The woman upstairs. (Or why people fail)


It’s always amazing when you discover a really great author and a great story. I think the last time I was so moved and impressed   was when I read “The Help”.

The Woman Upstairs is a different genre, slightly reminds me of Dostoevsky’s under the surface dramas, a story told by the main character who you can’t really like or trust. You think that you should be on her side, but you can’t.

The narrator, Nora Eldridge, is single childless lonely 42 year old elementary school teacher from Cambridge, Massachusetts. She is also a devoted daughter and an amateur artist who re-creates scrupulous living spaces of famous women in shoe boxes. She tried to become an artist, but never quite persisted, worked for a few years as a consultant, owned a few pairs of Louboutins, almost got engaged to a lawyer, got cold feet, quit and became a teacher. “It seemed worse to try and fail than not to try.”

Nora, in her own words, is a “woman upstairs”

“We’re the quiet woman at the end of the third-floor hallway, whose trash is always tidy, who smiles brightly in the stairwell… Not a soul registers that we are furious. We’re completely invisible…I will not spill into the lives of others, greedily sucking and wanting and needing. I will not. I will ask nothing, of anyone; I’ll just burn, from the inside out, self-immolating like those monks doused in gasoline.”

Why she is angry? What’s the drama?

In short, she meets a strange foreign family and becomes friends with them. She thinks they see something in her that nobody else sees. She thinks she is in love with all of them. Then she learns they just used her.

It’s fascinating to see how Nora is very observant and accurate describing others, she is smart and sharp-eyed. Her comments about foreignness and cultural differences and school dynamics are a masterpiece on its own. At the same time she is absolutely oblivious about herself. As a narrator, she tries to convince you how responsible she is or how there was no choice, but you do not believe her. The more you read, the more you doubt.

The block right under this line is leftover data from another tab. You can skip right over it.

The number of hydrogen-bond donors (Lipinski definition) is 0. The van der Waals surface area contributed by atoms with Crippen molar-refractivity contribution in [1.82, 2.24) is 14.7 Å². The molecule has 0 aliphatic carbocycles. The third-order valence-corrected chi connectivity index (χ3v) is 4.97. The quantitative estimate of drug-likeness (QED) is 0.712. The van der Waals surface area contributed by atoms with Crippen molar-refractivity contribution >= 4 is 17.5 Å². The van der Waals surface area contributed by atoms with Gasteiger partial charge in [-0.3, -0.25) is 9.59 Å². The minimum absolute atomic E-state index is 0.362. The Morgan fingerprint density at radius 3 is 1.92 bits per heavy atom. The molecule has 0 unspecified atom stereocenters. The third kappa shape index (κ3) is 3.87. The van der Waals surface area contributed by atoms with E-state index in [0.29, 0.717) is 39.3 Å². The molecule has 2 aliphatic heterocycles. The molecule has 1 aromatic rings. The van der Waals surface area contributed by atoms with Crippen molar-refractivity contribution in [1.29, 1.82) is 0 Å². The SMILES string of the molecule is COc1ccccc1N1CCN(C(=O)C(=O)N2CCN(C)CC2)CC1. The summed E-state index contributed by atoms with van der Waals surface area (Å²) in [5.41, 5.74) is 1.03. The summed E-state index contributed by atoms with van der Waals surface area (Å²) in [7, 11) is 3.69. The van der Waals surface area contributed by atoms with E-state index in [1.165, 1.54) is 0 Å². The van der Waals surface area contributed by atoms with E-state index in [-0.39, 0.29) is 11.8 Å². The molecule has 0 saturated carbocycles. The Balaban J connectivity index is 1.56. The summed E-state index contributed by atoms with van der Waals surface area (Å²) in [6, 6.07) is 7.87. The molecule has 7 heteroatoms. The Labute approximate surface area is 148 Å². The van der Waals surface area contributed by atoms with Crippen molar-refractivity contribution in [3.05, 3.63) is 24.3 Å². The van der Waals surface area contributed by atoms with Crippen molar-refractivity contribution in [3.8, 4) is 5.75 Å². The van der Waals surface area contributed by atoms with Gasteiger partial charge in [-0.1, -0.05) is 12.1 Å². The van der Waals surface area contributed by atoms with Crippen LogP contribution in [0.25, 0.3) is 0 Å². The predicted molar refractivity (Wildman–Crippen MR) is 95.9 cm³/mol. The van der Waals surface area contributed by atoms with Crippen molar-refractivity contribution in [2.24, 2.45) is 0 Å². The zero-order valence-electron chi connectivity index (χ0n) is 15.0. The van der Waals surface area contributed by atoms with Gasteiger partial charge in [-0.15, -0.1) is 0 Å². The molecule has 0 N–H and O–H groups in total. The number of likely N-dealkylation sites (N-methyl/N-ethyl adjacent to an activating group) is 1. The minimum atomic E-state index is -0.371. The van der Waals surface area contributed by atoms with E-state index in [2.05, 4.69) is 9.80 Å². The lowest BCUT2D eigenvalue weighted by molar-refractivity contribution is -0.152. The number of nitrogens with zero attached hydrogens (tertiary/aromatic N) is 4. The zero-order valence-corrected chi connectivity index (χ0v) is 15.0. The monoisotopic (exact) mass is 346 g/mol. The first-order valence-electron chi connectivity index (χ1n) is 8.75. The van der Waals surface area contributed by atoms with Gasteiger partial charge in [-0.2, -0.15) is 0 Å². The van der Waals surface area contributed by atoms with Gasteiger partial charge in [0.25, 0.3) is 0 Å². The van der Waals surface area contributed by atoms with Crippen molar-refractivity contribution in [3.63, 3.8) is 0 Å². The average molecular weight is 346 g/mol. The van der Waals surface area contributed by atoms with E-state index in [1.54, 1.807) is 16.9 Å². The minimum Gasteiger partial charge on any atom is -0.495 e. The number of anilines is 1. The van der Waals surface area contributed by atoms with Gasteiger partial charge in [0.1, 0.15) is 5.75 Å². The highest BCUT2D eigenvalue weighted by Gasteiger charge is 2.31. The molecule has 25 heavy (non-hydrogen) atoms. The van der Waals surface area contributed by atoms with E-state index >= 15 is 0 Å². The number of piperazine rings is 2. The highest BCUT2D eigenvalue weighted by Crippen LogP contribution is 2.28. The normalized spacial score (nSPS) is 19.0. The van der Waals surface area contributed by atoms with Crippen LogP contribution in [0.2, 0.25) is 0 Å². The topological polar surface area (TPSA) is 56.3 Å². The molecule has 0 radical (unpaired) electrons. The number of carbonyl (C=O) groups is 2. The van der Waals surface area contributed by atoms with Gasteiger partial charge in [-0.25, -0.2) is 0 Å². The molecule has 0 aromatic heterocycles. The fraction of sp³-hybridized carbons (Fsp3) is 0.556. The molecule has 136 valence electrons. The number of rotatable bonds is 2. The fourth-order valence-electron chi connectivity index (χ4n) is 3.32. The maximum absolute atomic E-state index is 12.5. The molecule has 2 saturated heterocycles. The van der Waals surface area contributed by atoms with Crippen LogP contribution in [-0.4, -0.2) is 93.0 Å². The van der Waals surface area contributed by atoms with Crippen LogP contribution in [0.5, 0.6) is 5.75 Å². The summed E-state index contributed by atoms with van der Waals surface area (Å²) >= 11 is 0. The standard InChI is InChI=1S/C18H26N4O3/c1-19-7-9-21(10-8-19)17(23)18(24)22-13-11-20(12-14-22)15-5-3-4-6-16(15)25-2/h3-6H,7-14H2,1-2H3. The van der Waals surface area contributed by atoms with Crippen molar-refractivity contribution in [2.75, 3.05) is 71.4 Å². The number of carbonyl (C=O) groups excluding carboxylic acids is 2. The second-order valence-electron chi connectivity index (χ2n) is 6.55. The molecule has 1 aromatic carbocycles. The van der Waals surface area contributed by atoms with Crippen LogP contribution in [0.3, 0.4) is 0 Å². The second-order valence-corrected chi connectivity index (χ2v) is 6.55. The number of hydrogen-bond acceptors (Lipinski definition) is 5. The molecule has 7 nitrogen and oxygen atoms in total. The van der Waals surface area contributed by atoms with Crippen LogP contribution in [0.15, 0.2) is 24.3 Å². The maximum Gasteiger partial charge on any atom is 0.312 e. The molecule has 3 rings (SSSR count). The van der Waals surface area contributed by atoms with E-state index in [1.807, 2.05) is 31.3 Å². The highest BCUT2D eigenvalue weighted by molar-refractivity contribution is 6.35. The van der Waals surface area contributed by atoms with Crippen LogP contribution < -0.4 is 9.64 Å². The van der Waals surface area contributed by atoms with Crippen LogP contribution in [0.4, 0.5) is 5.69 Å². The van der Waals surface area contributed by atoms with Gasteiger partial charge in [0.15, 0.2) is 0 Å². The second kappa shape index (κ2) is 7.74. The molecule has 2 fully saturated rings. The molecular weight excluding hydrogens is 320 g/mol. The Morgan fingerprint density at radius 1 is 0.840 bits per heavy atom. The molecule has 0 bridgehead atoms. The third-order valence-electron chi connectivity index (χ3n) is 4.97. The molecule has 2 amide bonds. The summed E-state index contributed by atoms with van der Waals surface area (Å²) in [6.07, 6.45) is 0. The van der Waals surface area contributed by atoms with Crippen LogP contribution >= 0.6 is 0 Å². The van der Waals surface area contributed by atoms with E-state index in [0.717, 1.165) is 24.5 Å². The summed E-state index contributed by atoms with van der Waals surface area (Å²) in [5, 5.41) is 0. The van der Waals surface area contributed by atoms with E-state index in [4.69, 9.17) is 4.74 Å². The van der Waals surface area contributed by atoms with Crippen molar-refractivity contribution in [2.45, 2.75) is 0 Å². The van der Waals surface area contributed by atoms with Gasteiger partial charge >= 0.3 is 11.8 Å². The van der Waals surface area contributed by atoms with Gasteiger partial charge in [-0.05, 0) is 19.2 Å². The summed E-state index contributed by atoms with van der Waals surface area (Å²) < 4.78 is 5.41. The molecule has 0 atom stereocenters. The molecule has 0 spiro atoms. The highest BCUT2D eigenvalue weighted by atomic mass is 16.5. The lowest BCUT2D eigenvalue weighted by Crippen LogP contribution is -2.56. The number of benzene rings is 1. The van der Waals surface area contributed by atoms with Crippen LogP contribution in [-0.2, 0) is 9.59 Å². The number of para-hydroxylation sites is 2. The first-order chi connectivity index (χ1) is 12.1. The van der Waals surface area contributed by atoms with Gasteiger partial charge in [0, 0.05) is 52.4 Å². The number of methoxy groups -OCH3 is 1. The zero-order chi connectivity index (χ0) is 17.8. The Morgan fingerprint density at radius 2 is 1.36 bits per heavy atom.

This is one of my favorite quotes:

“A good number of my children are bad at time management. You see it a lot. But you can’t succeed in life unless you get good at it: there’s no point in writing the world’s best answer to the first question on the test, if you don’t then leave yourself enough time to write any answers at all to the other questions. You still fail the other test. And I worry, in my bleaker hours, that this is what I’ve done. I answered the dutiful daughter question really well; I was aware of doing only a so-so job on the grown-up career front, but I didn’t really care, because there were two big exam questions I wanted to be sure I answered fully: the question of art, and the question of love.”

Being in love and creating art requires authenticity, substance. You can’t fake it for long. You read and wonder how someone so meticulous and smart as Nora could be so plain and empty inside. To me, this book is trying to answer the question, why people fail. Why so many smart and hard-working people still fail and live empty lives and feel used? What’s the secret ingredient?

This entry was posted in books, in English and tagged , , . Bookmark the permalink.

2 Responses to The woman upstairs. (Or why people fail)

  1. Sept says:

    So did the book answer this question?

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